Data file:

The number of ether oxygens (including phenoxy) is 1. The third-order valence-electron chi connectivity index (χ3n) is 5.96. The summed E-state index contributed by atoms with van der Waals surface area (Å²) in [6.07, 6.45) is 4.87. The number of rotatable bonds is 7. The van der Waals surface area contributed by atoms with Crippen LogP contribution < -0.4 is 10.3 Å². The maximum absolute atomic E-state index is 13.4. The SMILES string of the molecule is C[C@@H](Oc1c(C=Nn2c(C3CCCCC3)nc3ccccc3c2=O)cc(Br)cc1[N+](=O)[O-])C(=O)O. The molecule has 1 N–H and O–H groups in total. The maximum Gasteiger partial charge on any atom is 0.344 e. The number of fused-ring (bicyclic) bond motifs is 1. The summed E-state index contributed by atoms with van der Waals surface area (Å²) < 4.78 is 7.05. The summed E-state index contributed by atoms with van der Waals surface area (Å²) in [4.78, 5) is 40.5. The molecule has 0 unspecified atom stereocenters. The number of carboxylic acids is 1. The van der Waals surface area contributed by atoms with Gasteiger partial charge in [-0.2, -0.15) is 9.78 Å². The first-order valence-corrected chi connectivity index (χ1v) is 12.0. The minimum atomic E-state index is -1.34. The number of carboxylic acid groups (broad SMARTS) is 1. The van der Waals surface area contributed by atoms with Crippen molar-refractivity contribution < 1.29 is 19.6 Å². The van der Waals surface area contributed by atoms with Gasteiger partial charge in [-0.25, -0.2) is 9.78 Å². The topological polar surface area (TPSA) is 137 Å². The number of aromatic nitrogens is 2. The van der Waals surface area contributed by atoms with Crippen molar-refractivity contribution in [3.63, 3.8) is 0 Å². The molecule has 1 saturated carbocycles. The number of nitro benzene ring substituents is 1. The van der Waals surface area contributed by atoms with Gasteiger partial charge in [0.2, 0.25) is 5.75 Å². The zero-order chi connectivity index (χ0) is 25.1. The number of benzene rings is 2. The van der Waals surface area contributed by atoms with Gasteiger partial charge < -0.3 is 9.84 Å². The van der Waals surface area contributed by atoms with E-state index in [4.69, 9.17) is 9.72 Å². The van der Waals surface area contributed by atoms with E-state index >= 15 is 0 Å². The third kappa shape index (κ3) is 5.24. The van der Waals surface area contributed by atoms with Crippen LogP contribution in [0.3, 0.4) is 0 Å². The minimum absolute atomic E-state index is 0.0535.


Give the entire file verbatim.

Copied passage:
The number of ether oxygens (including phenoxy) is 1. The third-order valence-electron chi connectivity index (χ3n) is 5.96. The summed E-state index contributed by atoms with van der Waals surface area (Å²) in [6.07, 6.45) is 4.87. The number of rotatable bonds is 7. The van der Waals surface area contributed by atoms with Crippen LogP contribution < -0.4 is 10.3 Å². The maximum absolute atomic E-state index is 13.4. The SMILES string of the molecule is C[C@@H](Oc1c(C=Nn2c(C3CCCCC3)nc3ccccc3c2=O)cc(Br)cc1[N+](=O)[O-])C(=O)O. The molecule has 1 N–H and O–H groups in total. The maximum Gasteiger partial charge on any atom is 0.344 e. The number of fused-ring (bicyclic) bond motifs is 1. The summed E-state index contributed by atoms with van der Waals surface area (Å²) < 4.78 is 7.05. The summed E-state index contributed by atoms with van der Waals surface area (Å²) in [4.78, 5) is 40.5. The molecule has 0 unspecified atom stereocenters. The number of carboxylic acids is 1. The van der Waals surface area contributed by atoms with Gasteiger partial charge in [-0.2, -0.15) is 9.78 Å². The first-order valence-corrected chi connectivity index (χ1v) is 12.0. The minimum atomic E-state index is -1.34. The number of carboxylic acid groups (broad SMARTS) is 1. The van der Waals surface area contributed by atoms with Crippen molar-refractivity contribution < 1.29 is 19.6 Å². The van der Waals surface area contributed by atoms with Gasteiger partial charge in [-0.25, -0.2) is 9.78 Å². The topological polar surface area (TPSA) is 137 Å². The number of aromatic nitrogens is 2. The van der Waals surface area contributed by atoms with Crippen molar-refractivity contribution in [3.63, 3.8) is 0 Å². The molecule has 1 saturated carbocycles. The number of nitro benzene ring substituents is 1. The van der Waals surface area contributed by atoms with Gasteiger partial charge in [0.2, 0.25) is 5.75 Å². The zero-order chi connectivity index (χ0) is 25.1. The number of benzene rings is 2. The van der Waals surface area contributed by atoms with Gasteiger partial charge < -0.3 is 9.84 Å². The van der Waals surface area contributed by atoms with E-state index in [4.69, 9.17) is 9.72 Å². The van der Waals surface area contributed by atoms with E-state index >= 15 is 0 Å². The third kappa shape index (κ3) is 5.24. The van der Waals surface area contributed by atoms with Crippen LogP contribution in [0.3, 0.4) is 0 Å². The minimum absolute atomic E-state index is 0.0535.